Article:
Transit Strike
Transit Strike This article is more than 4 months old
ANALYSIS

Here’s why Bus and Seabus workers in Metro Vancouver went on strike for two days

The union says further job action could be possible if a deal is not reached.

Bus and Seabus services were completely halted across Metro Vancouver for two days, and the union says the company refused to negotiate with them over pay and workload issues.

CUPE 4500, the union representing over 180 transit supervisors with Coast Mountain Bus Company, says the union’s collective agreement with CMBC expired October 2022 and that the union had been waiting “weeks” for the employer to respond to their proposals.

“CUPE 4500 has been waiting over four weeks for Coast Mountain to respond to our latest proposal. Our patience for Coast Mountain to take bargaining and our issues seriously has been exhausted,” Liam O’Neill, spokesperson for CUPE 4500 in a release.

The key issues the union wants to see addressed are wage discrepancies between their members and other Translink supervisors, and the fact that key workload issues have yet to be addressed.

CUPE 4500 members first initiated an overtime ban on January 6 before escalating the job action on Monday.

“It is simple – transit workers doing the same job deserve a similar wage. This should be a realistic expectation for anyone,” O’Neill said. 

“A 25 percent across-the-board wage increase has never been proposed by the union. But some of our members are getting paid far less than other TransLink workers doing the same jobs. It’s not fair, and we need to find a solution at the Table.”

Dr. Mark Thompson, Professor Emeritus with UBC’s Sauder School of Business, says that a strike with such a short duration demonstrates that the union is eager to find a solution at the table and avoid further inconveniencing the public. 

“They’ve only gone on strike for two days. It’s unusual. Usually a union is on strike until they have reached an agreement that suits their needs, or they don’t have a hope of succeeding. But here, they’ve said we’re only going out for two days. So they’re not anxious to go on strike or to cause inconvenience to the public,” Thompson told PressProgress.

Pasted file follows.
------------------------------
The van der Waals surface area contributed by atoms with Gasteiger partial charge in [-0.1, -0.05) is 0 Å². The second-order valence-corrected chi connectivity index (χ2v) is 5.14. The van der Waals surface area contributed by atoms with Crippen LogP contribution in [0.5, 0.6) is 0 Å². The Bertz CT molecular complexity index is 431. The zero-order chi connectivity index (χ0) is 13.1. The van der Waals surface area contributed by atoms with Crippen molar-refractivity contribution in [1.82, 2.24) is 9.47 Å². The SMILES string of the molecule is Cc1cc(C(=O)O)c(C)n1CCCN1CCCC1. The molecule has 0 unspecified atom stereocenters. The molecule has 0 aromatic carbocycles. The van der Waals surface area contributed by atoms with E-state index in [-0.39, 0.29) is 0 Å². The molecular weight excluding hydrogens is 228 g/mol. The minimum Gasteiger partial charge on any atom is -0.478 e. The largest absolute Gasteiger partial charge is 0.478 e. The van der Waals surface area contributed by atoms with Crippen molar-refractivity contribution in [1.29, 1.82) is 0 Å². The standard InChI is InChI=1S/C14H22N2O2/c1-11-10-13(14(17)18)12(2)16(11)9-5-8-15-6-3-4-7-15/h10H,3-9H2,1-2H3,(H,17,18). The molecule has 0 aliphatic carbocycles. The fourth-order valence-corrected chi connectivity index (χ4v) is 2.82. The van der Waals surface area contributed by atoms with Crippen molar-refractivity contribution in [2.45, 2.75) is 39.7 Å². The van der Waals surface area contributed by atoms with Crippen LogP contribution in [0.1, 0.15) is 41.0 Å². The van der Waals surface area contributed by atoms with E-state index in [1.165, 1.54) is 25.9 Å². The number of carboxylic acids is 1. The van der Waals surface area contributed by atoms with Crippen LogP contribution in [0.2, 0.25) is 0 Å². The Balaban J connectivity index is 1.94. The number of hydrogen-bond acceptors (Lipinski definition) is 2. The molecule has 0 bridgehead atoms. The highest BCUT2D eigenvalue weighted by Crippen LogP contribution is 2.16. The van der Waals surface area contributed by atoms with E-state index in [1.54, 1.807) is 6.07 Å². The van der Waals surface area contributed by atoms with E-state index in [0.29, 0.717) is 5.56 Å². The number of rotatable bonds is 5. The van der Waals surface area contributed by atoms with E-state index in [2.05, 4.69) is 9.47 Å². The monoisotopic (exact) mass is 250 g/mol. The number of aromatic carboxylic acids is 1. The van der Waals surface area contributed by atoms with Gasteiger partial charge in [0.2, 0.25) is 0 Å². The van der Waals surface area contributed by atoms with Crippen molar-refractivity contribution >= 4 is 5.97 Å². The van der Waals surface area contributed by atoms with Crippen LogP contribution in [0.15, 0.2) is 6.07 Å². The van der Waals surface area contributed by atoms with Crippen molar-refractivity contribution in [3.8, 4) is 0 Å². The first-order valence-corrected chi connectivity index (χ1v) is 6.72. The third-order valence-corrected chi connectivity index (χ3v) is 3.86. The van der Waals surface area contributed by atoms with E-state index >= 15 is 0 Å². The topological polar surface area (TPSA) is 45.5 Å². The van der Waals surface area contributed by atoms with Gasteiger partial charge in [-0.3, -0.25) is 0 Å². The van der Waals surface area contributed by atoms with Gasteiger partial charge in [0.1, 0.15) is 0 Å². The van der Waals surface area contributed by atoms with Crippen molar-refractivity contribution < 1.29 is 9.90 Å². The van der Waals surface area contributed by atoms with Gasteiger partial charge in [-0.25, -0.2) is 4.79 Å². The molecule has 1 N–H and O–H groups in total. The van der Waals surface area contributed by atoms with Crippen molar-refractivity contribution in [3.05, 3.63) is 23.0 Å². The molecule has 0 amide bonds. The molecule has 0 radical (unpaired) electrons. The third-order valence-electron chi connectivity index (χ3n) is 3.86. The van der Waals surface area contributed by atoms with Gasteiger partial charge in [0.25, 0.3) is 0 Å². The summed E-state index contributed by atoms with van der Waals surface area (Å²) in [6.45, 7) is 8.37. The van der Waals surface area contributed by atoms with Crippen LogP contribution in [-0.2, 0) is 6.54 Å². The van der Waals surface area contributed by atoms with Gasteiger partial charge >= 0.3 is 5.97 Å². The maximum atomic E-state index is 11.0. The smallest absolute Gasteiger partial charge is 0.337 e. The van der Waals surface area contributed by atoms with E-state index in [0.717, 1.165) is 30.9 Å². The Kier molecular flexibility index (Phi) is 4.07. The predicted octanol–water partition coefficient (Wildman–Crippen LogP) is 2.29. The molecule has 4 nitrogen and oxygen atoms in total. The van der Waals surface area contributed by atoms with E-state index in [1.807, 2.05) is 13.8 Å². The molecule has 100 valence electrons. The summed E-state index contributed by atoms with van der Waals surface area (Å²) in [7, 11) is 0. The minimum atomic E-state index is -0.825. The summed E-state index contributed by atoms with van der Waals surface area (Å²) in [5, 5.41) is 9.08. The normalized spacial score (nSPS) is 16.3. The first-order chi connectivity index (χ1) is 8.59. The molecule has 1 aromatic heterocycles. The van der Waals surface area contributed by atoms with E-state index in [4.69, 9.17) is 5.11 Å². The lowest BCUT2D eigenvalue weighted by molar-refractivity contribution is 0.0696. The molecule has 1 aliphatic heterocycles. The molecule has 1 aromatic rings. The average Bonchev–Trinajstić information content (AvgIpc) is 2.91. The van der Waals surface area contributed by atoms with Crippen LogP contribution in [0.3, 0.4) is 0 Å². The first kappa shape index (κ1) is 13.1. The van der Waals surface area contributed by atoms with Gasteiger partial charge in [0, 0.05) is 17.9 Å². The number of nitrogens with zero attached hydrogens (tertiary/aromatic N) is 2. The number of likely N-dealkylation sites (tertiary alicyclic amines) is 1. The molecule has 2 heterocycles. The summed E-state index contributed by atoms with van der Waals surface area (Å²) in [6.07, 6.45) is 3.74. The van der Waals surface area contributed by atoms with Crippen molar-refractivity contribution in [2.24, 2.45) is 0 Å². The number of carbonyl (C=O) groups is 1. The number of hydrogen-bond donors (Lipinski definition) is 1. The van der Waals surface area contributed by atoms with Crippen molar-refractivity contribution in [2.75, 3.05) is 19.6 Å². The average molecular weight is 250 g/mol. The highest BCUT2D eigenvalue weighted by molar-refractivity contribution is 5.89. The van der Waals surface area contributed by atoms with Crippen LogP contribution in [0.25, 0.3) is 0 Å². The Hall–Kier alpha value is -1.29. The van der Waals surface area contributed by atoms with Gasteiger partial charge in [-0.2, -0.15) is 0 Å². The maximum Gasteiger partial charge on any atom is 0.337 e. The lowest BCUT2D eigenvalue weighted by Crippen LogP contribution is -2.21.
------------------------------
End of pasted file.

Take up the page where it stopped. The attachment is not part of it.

“What makes it so special is that so many people are affected, and it’s a fairly small union.”

Thompson said the grievances that the union has are “fairly routine,” but given the impact to the public, the government may feel the need to step-in should a resolution not be reached.

“The terms of the dispute are fairly routine. The union wants an improved deal for their members, and the employer says we can’t afford it or it’s not reasonable, and so, it’ll grind on one way or the other. But given the impact it has on the public, it’ll attract the attention of the government.”

In a press conference Monday, BC Labour Minister Harry Bains said in a press conference Monday that the government could bring in a “special mediator” to settle the dispute.

The union asserts that they have no interest in continuing the work stoppage and are eager to get back to the table.

“CUPE 4500 members are proud of the job we do for our passengers. Like them, ourfamilies and friends depend on transit too. We regret these disruptions and the challenges this will cause for the people we serve every day,” O’Neill said in a statement.

“But Coast Mountain could have avoided this. Instead, they put us, and, through their inflexibility, transit users, in this situation.”

During the strike, social media users also complained about price gouging by ride-share apps like Uber and Lyft.

O’Neill said in a press conference Monday that the union filed an application with the BC Labour Relations Board asking for the right to picket Skytrain stations, which could mean more service stoppages if a deal is not reached at the table.

On Wednesday, the union said they welcome the appointment of special mediator Vince Ready to help the union reach a settlement, warning that if the mediator’s recommendations don’t lead to a tentative agreement, there could be a withdrawal of services.

“For this process to be successful, Coast Mountain and TransLink are going to need to show some willingness to find common ground. Their past conduct in mediation leaves us skeptical,” O’Neill said in a statement Wednesday.

“We’re committed to working with the special mediator. We hope his recommendations might show us a path to a fair collective agreement. If not, CUPE 4500 members will be left with no choice but to take the next step. If we don’t have a tentative agreement by 12:01 a.m. February 3, CUPE 4500 members will be withdrawing services for 72-hours.”

If the union’s application at the Labour Relations Board is successful, this would mean a full shutdown of all bus and skytrain services for three days.

“We are running out of options with Coast Mountain and TransLink. CUPE 4500 members have been more than patient, and the union has done all it can to get the fair deal our members deserve.”

 

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Rumneek Johal
Reporter
Rumneek Johal is PressProgress' BC Reporter. Her reporting focuses on systemic inequality, workers and communities, as well as racism and far-right extremism.

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